The use of older process technologies is one reason why we see many of the older 200-mm fabs still shipping silicon, and why foundry management is emphasising them – they are fully depreciated so costs are lower, and the market is expected to take off, at least if we believe all this IoT hype.
Five clear themes emerging from press events held Monday at CES 2015, but the overarching theme for the semi industry is more semiconductor device shipments into applications that have the potential to grow the semi industry as did the smart phone.
1. The Smartphone market still growing. It is estimated 2 billion units a year will ship from 2015 to 2018. Most of the demand is from emerging regions of the world. China is leading that figure.
2. Wearables making a lot of noise, but analysts are talking about abandonment rates of wearables in the 3 to 6 month range. Which leaves the future of things like Nike Fuel band, FitBit and others in question. Will it ever take off where annual volumes and revenue are measured in $B? Time will tell.
3. Medical wearables and connected medical is another topic. Today, companies like Honeywell, Freescale and Qualcomm revealed their roadmaps and investment strategy
4. Intelligent, safe and connected automobiles. Volkswagen, Mercedes, Toyota and Bosch to name a few unveiled the future of smart safe cars for our future.
5. The connected, intelligent home. Bosch and Qualcomm spoke enthusiastically about their offerings to make our homes more efficient and connected.
So what does this all mean to the semi industry?
- All five of these applications mean more semiconductor devices will be shipped every year and obviously this is very good for the semiconductor industry. Most of the devices required to meet the demands in the big five applications are devices that were designed years ago and are currently being fabricated on older process lines. These new and incremental semiconductor shipments will generate revenue that has much lower design and manufacturing costs.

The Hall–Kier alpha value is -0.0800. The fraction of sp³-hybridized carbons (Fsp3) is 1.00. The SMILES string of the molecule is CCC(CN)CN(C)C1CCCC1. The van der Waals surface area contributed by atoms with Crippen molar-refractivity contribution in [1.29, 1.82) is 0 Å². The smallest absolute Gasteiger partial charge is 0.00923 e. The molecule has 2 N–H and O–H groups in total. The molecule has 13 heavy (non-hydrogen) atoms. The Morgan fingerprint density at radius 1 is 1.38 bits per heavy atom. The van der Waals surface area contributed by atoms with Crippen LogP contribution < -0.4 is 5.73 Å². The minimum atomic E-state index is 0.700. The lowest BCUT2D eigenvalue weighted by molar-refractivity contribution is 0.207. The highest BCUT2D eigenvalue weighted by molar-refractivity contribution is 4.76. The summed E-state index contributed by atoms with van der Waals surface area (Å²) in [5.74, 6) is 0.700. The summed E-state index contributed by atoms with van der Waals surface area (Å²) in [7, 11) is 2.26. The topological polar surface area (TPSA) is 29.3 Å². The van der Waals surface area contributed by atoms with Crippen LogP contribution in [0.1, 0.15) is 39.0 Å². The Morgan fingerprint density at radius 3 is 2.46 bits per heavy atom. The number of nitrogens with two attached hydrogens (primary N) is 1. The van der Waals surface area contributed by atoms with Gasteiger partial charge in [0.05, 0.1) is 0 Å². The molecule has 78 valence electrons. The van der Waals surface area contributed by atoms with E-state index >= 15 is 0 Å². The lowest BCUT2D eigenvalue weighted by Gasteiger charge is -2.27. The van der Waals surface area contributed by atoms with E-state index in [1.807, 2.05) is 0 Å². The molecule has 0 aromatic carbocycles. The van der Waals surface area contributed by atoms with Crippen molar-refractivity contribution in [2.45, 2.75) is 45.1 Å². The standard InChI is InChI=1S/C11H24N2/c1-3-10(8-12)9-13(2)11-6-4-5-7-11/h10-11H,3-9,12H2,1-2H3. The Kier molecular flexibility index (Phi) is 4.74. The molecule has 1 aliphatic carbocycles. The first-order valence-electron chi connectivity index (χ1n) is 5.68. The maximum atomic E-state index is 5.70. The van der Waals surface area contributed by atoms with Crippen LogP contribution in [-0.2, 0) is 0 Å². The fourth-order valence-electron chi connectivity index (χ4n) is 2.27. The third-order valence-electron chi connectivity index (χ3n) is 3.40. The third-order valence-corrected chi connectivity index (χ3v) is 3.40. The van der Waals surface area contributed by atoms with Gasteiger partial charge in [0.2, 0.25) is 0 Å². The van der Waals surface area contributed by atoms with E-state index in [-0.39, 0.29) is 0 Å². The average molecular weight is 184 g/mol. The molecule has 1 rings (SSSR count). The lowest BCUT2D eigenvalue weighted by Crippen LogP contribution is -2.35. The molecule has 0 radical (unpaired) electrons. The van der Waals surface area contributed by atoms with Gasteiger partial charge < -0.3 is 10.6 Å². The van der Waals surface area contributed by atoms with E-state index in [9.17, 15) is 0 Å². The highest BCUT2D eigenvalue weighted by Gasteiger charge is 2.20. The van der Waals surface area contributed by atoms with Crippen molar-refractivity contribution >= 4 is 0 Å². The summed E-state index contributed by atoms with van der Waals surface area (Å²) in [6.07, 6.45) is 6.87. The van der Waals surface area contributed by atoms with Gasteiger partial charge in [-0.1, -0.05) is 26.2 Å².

- The semiconductor solutions required for our connected world can be served first by discrete chip sets that already exist and at lower costs to the OEMs making the end user solution more affordable, which will further allow for greater penetration into the global consumer market.
- As these markets grow in volumes, competition will intensify for these sockets and that competition will spur innovation. This innovation will most likely manifest itself as single chip solutions or SoC’s where multiple functions are integrated into a single chip providing the OEM with a reduction in components for the bill of materials and a reduction of space required to implement the solution.
- The innovation also opens up the door for the fabless companies of the world to study the discrete solutions and design new SoC solutions for these emerging markets and possibly offer more cost effective solutions than the IEDM’s as their overheads are lower and they can leverage strong relationships with foundries not otherwise occupied with advanced sub 28 nm chip-sets for smartphones.
So far CES2015 has nothing but good news for the semi industry. As the week goes on and we learn more about what is new for consumers, we will keep you up to date.
On that note... Viva Las Vegas.